Dog Breeder Website Design
Dog breeds are groups of closely related and visibly similar domestic dogs, which are all of the subspecies Canis lupus familiaris, having characteristic traits that are selected and maintained by humans, bred from a known foundation stock.
The term dog breed may also be used to refer to natural breeds or landraces, which arose through time in response to a particular environment which included humans, with little or no selective breeding by humans. Such breeds are undocumented, and are identified by their appearance and often by a style of working. Ancient dog breeds are some of the modern descendants of such natural breeds.
Dog breeds are not scientifically defined biological classifications, but rather are groupings defined by clubs of hobbyists called breed clubs.
A dog breed is represented by a sufficient number of individuals to stably transfer its specific characteristics over generations. Dogs of same breed have similar characteristics of appearance and behavior, primarily because they come from a select set of ancestors who had the same characteristics. Dogs of a specific breed breed true, producing young closely similar to the parents. An individual dog is identified as a member of a breed through proof of ancestry, using genetic analysis or written records of ancestry. Without such proof, identification of a specific breed is not reliable. Such records, called stud books, may be maintained by individuals, clubs, or other organizations.
Dog breeding is the practice of mating selected specimens with the intent to maintain or produce specific qualities and characteristics.
Dogs reproduce without human interference, so their offsprings' characteristics are determined by natural selection. Domestic dogs may be intentionally bred by their owners. A person who intentionally mates dogs to produce puppies is referred to as dog breeder. Breeding relies on the science of genetics, so the breeder with a knowledge of canine genetics, health, and the intended use for the dogs attempts to breed suitable dogs.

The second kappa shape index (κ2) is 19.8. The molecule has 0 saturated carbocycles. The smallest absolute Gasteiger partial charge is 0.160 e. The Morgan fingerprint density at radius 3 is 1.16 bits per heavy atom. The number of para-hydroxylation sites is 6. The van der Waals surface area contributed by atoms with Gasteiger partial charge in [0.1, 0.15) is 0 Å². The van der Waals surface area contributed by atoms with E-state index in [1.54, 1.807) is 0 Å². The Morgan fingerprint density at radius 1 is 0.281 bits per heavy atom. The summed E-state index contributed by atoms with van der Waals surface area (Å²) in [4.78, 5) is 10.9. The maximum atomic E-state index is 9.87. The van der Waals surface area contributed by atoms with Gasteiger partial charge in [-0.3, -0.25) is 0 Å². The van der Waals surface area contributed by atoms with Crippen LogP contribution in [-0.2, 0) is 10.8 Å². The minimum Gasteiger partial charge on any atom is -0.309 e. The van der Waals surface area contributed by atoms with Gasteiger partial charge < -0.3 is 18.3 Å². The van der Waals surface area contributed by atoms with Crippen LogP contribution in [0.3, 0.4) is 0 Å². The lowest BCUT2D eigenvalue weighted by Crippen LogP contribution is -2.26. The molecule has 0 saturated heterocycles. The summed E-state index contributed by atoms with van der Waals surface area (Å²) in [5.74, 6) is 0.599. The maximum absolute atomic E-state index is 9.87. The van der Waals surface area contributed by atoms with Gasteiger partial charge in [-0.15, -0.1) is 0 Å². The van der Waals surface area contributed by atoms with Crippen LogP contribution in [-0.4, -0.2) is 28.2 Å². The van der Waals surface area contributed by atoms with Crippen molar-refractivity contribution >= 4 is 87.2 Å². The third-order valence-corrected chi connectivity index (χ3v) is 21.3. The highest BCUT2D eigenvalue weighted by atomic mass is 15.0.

Breeders may report the birth of a litter of puppies to a dog registry, such as kennel club to record it in stud books and for the puppies. AKC (American Kennel Club) is widely known. Such registries maintain records of dogs' lineage, accenting on achievements and working qualities, and usually are affiliated with kennel clubs. Maintaining the correct data is vitally important for purebred dog breeding. When the breeder has access to records, he shall be able to analyze the pedigrees and understand what traits to expect and what to avoid, while choosing inbreeding or to outcross. Requirements for the breeding of registered purebreds vary between breeds, countries, kennel clubs and registries. In general, the rules are formulated to benefit either a certain breed, or different breeds of dogs, and breeders have to abide the rules of certain organization to participate in its breed maintenance and development programs. The rules may apply to the health of the dogs, such as joint x-rays, hip certifications, and eye examinations; to working qualities, such as passing a special test or achieving at a trial; to general conformation, such as evaluation of a dog by a breed expert. However, many registries, particularly those in North America, are not policing agencies that exclude dogs of poor quality or health. Their main function is simply to register puppies born of parents who are themselves registered.
Web design is the skill of creating presentations of content (usually hypertext or hypermedia) that is delivered to an end-user through the World Wide Web, by way of a Web browser or other Web-enabled software like Internet television clients, microblogging clients and RSS readers.
The intent of Web design is to create a website-a collection of electronic documents and applications that reside on a Web server/servers and present content and interactive features/interfaces to the end user in form of Web pages once requested. Such elements as text, bit-mapped images (GIFs, JPEGs) and forms can be placed on the page using HTML/XHTML/XML tags. Displaying more complex media (vector graphics, animations, videos, sounds) requires plug-ins such as Adobe Flash, QuickTime, Java run-time environment, etc. Plug-ins are also embedded into web page by using HTML/XHTML tags.
Improvements in browsers' compliance with W3C standards prompted a widespread acceptance and usage of XHTML/XML in conjunction with Cascading Style Sheets (CSS) to position and manipulate web page elements and objects. Latest standards and proposals aim at leading to browsers' ability to deliver a wide variety of content and accessibility options to the client possibly without employing plug-ins.
Typically Web pages are classified as static or dynamic:
* Static pages don't change content and layout with every request unless a human (web master/programmer) manually updates the page. A simple HTML page is an example of static content.